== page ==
Futura Rock Boot Review: Am I a Meat and Two veg Guy?

The Futura - The Future?

I went to the wall this evening and Pete from Lyon Equipment was there giving a Rock Boot Demo for La Sportiva. So I took a pair of Futura for a spin on the bouldering wall. These are a new ‘no egde’ concept, although there is no real edge on the toe, there is still an inside and outside edge.

Before I continue I should say that I am a five ten man. I have used them since the 1990’s, I was a total anasazi ‘Pinks’ fan and now make do with the whites. As such I have never really tried any other boots for a long, long time. It means my shopping for rock boots takes about 30 second, have you got some five tens in 42. Yes they have and I buy them, no the haven’t and I have to call back in a month or so. As such my comparison is with five ten whites.

Looking down at the Futura after getting them from Pete who recommend I try a size 40, I am immediately fearing the worse as I stare at a pair of aggressive boots that look like they’d give any pediatrist a seizure. I instantly doubt whether my feet are going to fit and if they do, I am wondering whether I should call the fire brigade or an ambulance to help me get out of them. I paused for a while psyching myself up and gritting my teeth as I lunged my foot into the shoe.

What happened next was a big shock. No searing pain, no wince, my foot slid into one of the most comfortable performance rock shoes that have ever adorned my feet. Why that is I don’t know, I have tried some toe down boots before but none felt anything like this. In fact very few rock boots have felt like this.

How they performed on the wall is something I am struggling to give a real impression of. The best thing I can say to explain this is that climbing in these felt like I had to re-learn a few highly ingrained habits. Don’t take this the wrong way, as it really did feel totally different, but not neccessarily in a bad way. If you like it would be like taking sports car out for a spin, it’s going to handle totally differently from your average car, which can be scary as you take a while to learn just what it will stick.

The no edge idea, is at the root of this, although there is an edge, or in my mind there is and it even seemed like there was an edge when I stood on a hold, because my foot stayed in place. I even managed to smear in them. Where they seem to come into there own was on the steeps and in my short trial run it wasn’t the boots that were the weakest link but my arms.

The problem I think I had with them was over the years I have become so accustom to my normal shoes that the proprioception I have for exactly how I should place my feet on a hold has become well defined to the extent that I perhaps have a sense of my shoes down to the millimetre. Rather than less rubber between my toe and the wall it felt to me like there was more. Yet when I hand to stand on a tiny edge it somehow felt secure, although it was my big toe that was doing most of the work rather than the midsole.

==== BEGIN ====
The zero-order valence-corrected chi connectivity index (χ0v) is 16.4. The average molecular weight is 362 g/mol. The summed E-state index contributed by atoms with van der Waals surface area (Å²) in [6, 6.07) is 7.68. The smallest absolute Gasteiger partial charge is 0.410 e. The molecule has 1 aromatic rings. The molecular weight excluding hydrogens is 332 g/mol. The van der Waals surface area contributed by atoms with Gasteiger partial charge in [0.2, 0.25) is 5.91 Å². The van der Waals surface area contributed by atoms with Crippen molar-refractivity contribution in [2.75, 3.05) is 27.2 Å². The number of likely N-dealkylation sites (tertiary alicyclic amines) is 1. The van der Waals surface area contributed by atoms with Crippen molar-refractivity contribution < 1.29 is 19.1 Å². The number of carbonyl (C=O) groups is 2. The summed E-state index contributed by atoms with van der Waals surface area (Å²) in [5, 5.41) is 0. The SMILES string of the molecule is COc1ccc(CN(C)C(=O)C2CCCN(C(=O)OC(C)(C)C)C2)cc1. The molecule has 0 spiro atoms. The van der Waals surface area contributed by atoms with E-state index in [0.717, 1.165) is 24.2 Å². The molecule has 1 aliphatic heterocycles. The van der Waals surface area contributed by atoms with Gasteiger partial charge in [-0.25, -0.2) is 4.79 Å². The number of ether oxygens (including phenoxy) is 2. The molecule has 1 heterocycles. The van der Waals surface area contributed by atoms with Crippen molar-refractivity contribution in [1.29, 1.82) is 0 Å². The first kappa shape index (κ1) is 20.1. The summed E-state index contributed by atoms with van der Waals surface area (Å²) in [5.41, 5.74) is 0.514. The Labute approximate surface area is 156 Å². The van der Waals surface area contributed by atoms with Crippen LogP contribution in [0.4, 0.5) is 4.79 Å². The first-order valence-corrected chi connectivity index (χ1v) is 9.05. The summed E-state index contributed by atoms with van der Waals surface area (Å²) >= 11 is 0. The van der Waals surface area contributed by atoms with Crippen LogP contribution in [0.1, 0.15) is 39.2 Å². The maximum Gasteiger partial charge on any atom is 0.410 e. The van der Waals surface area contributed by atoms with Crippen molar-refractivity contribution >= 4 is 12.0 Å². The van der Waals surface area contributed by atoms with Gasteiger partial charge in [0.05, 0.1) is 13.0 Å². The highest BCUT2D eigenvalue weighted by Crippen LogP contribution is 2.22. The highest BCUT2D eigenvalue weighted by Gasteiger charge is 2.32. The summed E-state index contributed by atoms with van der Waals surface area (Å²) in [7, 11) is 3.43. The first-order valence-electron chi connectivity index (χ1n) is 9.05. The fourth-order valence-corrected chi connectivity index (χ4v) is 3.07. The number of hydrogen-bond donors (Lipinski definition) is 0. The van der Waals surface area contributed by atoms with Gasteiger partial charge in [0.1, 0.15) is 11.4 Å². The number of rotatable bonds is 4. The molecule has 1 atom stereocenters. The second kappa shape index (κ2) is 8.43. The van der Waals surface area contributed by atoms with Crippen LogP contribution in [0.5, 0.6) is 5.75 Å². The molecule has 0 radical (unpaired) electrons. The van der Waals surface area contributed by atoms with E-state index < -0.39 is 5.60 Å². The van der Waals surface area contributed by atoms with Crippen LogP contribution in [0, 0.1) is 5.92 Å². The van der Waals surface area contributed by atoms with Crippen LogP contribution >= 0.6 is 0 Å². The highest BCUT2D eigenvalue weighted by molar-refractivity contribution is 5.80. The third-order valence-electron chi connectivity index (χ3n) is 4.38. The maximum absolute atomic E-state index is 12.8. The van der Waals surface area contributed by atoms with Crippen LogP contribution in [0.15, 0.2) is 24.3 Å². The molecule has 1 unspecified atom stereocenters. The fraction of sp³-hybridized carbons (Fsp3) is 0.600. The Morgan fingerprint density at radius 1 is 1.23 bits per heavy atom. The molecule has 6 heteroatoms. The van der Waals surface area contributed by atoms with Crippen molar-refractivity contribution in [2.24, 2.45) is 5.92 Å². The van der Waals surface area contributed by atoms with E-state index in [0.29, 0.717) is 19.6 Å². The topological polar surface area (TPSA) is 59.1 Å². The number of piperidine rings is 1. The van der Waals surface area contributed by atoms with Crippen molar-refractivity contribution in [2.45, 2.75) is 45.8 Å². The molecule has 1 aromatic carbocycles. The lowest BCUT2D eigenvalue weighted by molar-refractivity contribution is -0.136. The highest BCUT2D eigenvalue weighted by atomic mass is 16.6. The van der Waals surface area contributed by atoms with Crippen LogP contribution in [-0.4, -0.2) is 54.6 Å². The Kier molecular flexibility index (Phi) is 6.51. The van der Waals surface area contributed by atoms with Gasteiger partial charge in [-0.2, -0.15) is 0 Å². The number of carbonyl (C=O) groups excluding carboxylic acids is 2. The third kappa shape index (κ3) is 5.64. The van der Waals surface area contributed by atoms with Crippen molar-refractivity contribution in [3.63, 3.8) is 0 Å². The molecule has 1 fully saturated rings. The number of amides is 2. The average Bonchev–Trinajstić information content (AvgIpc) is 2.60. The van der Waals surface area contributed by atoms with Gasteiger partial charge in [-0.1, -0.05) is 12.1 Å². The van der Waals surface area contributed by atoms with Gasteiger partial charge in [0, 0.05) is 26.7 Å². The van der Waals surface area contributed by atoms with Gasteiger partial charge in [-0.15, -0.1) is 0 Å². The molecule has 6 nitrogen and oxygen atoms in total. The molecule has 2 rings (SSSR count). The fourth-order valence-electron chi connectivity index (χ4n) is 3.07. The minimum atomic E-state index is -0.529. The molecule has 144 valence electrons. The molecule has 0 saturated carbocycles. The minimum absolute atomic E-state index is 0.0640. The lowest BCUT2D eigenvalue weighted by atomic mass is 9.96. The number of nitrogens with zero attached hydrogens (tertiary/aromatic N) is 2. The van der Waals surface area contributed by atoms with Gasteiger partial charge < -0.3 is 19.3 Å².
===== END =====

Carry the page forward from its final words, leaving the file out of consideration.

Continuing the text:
My guess is that if I had three days to trial these shoes then I would have gotten used to them and maybe found them even better than my Five Ten’s. However I unsure of how they’d perform on real rock, especially since I climb a lot on Slate and mountain rock which is edge dependent and usually not too steep.

I only tend to have two pairs of rock shoes on the go at once, one newer set for hard routes and an older pair that have stretch for working in and using indoors. As such this natural progression from hard to easy made me wonder whether I would ever want to work in a pair of Futura’s, which would involve wearing them for 6+ hours at a time. As for price tag, £140 RRP is as steep as the rock its design to handle. I remember only a couple of years ago that I winced when the first pair of rock climbing shoes started retailing at over £100. I guess though it will be like fuel prices we were all up in arms when petrol finally broke the £1 a litre mark, now we are all used paying close to £1.40. Of course the manufacturers of rock boots blame the same price hike in petro-chemicals for the cost of the rubber, why then does a car tire only cost £70?

Don’t get me wrong these rock boots seem like they would really help me in a quest to climb hard sports climbs. However I am a polymath of climbing, yet at the same time a cheapskate who won’t have a different pair of boots for bouldering, sport climbing, edging routes, smearing routes, etc… Instead I go for something more traditional and more suited to the multiple disciplinary approach the climb that North Wales dictates.

I would be really keen to try them outside on the routes that I climb a lot to see how they felt after three days of use. However I doubt I am going to get my hands on a free pair to try before I buy.

So for me climbing shoes are like food, personally I like my meat and two veg and yes I do dabble in the finer foods of life but it is only dabbling, as Michelin star restaurants are thin on the ground in North Wales and as nice as it might be I am not sure snail ice cream at £30 a scoop is for me?




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